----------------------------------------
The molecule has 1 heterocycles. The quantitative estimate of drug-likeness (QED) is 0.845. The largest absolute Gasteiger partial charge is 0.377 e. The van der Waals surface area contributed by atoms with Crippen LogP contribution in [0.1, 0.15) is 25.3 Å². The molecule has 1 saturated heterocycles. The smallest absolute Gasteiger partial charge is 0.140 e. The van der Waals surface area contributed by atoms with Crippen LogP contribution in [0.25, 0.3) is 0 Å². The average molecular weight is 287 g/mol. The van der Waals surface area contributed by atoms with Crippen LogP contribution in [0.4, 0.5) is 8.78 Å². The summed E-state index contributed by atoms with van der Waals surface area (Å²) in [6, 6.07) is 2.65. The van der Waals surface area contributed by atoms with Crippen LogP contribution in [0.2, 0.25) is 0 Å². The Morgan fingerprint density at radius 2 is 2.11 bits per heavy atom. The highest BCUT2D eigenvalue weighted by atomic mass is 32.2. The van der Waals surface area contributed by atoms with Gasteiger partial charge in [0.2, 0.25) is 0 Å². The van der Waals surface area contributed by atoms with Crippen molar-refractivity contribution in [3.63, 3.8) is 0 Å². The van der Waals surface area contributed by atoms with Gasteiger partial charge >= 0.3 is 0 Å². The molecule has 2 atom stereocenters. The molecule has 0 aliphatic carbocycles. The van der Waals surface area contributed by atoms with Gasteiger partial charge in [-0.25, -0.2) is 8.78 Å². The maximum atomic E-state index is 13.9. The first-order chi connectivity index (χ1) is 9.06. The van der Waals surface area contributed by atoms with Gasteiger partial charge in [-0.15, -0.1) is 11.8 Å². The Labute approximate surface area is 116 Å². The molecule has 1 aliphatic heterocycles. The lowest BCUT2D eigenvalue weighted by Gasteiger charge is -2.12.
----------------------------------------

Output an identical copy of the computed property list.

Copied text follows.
The molecule has 1 heterocycles. The quantitative estimate of drug-likeness (QED) is 0.845. The largest absolute Gasteiger partial charge is 0.377 e. The van der Waals surface area contributed by atoms with Crippen LogP contribution in [0.1, 0.15) is 25.3 Å². The molecule has 1 saturated heterocycles. The smallest absolute Gasteiger partial charge is 0.140 e. The van der Waals surface area contributed by atoms with Crippen LogP contribution in [0.25, 0.3) is 0 Å². The average molecular weight is 287 g/mol. The van der Waals surface area contributed by atoms with Crippen LogP contribution in [0.4, 0.5) is 8.78 Å². The summed E-state index contributed by atoms with van der Waals surface area (Å²) in [6, 6.07) is 2.65. The van der Waals surface area contributed by atoms with Crippen LogP contribution in [0.2, 0.25) is 0 Å². The Morgan fingerprint density at radius 2 is 2.11 bits per heavy atom. The highest BCUT2D eigenvalue weighted by atomic mass is 32.2. The van der Waals surface area contributed by atoms with Gasteiger partial charge in [0.2, 0.25) is 0 Å². The van der Waals surface area contributed by atoms with Crippen molar-refractivity contribution in [3.63, 3.8) is 0 Å². The van der Waals surface area contributed by atoms with Gasteiger partial charge >= 0.3 is 0 Å². The molecule has 2 atom stereocenters. The molecule has 0 aliphatic carbocycles. The van der Waals surface area contributed by atoms with Gasteiger partial charge in [-0.25, -0.2) is 8.78 Å². The maximum atomic E-state index is 13.9. The first-order chi connectivity index (χ1) is 9.06. The van der Waals surface area contributed by atoms with Gasteiger partial charge in [-0.15, -0.1) is 11.8 Å². The Labute approximate surface area is 116 Å². The molecule has 1 aliphatic heterocycles. The lowest BCUT2D eigenvalue weighted by Gasteiger charge is -2.12.